for futurism.com, | November 24, 2021

Elon Musk Encourages People to Ditch Crypto Exchanges Like Binance

Elon Musk took a stance against cryptocurrency exchanges today, agreeing with Twitter users that if you don't have the keys, it's 'not your crypto.'

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Tesla CEO Elon Musk took a stance against cryptocurrency exchanges in a Tuesday tweet.

On Twitter, someone mused about breaking the ecosystem’s “dependence on CEXs like [B]inance and [R]obinhood,” prompting another to quip “not your keys, not your crypto.”

Then Musk chimed in, tweeting “exactly” in reply.

In simple terms, a cryptocurrency wallet contains both public and private cryptographic keys. As their names suggest, one type is known to others, while the other is not. Only the private key is able to unlock your funds.

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When buying cryptocurrencies through an exchange like Binance or Robinhood, customers aren’t actually in possession of these keys, let alone a cryptographic wallet.

In other words, exchanges may make the process of buying, owning, and trading cryptocurrencies easier — perhaps the biggest reason for their continued success — but they don’t issue real credentials to customers.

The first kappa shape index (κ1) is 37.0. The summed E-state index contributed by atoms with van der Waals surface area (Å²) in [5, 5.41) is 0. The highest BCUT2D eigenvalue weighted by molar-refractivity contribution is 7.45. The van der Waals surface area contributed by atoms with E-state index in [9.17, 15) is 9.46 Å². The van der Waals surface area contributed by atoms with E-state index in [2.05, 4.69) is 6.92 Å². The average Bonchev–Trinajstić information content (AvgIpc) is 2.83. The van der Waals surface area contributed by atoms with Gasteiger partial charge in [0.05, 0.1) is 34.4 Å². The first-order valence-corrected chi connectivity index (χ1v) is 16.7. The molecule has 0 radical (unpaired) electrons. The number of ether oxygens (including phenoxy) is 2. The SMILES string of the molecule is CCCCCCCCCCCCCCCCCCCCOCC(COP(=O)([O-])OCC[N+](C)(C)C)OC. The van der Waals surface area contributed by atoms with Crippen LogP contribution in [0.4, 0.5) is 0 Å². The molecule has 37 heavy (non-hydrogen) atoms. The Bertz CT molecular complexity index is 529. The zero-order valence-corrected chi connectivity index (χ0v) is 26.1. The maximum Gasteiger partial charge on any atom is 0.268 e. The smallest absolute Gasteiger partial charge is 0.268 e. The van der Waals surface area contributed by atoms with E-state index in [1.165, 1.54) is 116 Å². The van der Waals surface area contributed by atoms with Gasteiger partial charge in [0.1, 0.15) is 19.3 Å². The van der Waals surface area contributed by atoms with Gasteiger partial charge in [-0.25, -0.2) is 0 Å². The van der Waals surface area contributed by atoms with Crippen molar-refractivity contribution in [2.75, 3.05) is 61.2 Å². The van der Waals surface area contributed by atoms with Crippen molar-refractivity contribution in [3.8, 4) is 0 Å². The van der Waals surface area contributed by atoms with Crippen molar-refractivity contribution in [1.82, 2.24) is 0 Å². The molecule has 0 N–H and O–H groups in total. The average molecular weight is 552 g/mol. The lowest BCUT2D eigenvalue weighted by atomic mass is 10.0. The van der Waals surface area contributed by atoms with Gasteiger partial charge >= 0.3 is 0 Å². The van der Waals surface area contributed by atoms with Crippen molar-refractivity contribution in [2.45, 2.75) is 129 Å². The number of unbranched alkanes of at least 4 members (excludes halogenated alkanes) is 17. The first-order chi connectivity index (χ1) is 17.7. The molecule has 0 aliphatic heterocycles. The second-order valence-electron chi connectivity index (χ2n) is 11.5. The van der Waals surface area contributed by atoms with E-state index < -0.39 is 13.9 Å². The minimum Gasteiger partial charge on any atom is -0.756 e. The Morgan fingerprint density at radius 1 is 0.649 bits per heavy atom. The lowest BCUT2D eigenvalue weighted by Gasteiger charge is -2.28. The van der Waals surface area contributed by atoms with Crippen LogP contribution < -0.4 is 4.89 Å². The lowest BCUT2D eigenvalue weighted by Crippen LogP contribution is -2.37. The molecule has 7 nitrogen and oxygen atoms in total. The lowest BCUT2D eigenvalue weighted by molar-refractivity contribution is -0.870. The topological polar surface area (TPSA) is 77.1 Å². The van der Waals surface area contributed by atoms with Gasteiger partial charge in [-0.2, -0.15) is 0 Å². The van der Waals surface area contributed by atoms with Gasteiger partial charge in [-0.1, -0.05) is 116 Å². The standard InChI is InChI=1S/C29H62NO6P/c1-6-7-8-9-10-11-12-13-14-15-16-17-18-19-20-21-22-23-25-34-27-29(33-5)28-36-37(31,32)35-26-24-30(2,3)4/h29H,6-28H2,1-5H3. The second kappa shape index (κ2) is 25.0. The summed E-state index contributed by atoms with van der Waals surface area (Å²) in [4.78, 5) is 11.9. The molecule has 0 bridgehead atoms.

Their approaches to wallets differs greatly. While Coinbase hosts crypto wallets online, others like Robinhood don’t support cryptocurrency wallets at all, and make exchanges on the marketplace on behalf of customers.

What the large majority of them however have in common is that they keep the security of your crypto entirely in their hands.

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As it turns out, that can be a very bad thing. Multiple exchanges have been embroiled in massive scandals. For instance, Binance is facing investigation by the Justice Department and the Internal Revenue Service for alleged money laundering and tax dodging.

Similarly, the Securities and Exchange Commission charged Robinhood for misleading customers about revenue services and generally failing to execute services last year.

On numerous occasions the exchange went dark, leaving customers scrambling to cash in on “meme stocks.”

When Robinhood went public in July, the first crypto brokerage to do so, the company suffered one of the worst IPOs in US history.

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If cryptocurrency exchanges’ massive profits are anything to go by, customers are very much willing to put their trust in them. But the approach comes with plenty of downsides as well, especially considering the massive regulatory vacuum they operate within.

And it sounds like Musk feels the same way.

More on exchanges: Teen Hacker Arrested for Stealing $36 Million in Cryptocurrency

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